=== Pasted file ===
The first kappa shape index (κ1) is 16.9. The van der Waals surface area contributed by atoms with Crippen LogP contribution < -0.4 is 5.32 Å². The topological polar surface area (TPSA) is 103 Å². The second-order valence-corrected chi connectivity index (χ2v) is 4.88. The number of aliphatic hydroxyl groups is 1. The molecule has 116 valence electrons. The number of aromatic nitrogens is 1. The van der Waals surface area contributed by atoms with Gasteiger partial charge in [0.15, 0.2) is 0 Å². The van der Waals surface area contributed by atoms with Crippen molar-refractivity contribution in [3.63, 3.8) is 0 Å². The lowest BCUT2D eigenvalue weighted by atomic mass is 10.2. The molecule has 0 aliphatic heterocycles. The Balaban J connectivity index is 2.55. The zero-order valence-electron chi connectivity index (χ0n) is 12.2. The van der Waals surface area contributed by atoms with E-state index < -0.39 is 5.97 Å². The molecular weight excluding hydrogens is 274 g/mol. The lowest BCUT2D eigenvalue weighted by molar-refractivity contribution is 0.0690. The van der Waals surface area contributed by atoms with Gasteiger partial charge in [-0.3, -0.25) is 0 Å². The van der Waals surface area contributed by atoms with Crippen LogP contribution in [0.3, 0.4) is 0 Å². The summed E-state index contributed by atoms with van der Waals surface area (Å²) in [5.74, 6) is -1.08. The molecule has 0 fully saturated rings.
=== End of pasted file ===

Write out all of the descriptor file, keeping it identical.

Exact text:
The first kappa shape index (κ1) is 16.9. The van der Waals surface area contributed by atoms with Crippen LogP contribution < -0.4 is 5.32 Å². The topological polar surface area (TPSA) is 103 Å². The second-order valence-corrected chi connectivity index (χ2v) is 4.88. The number of aliphatic hydroxyl groups is 1. The molecule has 116 valence electrons. The number of aromatic nitrogens is 1. The van der Waals surface area contributed by atoms with Gasteiger partial charge in [0.15, 0.2) is 0 Å². The van der Waals surface area contributed by atoms with Crippen molar-refractivity contribution in [3.63, 3.8) is 0 Å². The lowest BCUT2D eigenvalue weighted by atomic mass is 10.2. The molecule has 0 aliphatic heterocycles. The Balaban J connectivity index is 2.55. The zero-order valence-electron chi connectivity index (χ0n) is 12.2. The van der Waals surface area contributed by atoms with E-state index < -0.39 is 5.97 Å². The molecular weight excluding hydrogens is 274 g/mol. The lowest BCUT2D eigenvalue weighted by molar-refractivity contribution is 0.0690. The van der Waals surface area contributed by atoms with Gasteiger partial charge in [-0.3, -0.25) is 0 Å². The van der Waals surface area contributed by atoms with Crippen LogP contribution in [0.3, 0.4) is 0 Å². The summed E-state index contributed by atoms with van der Waals surface area (Å²) in [5.74, 6) is -1.08. The molecule has 0 fully saturated rings.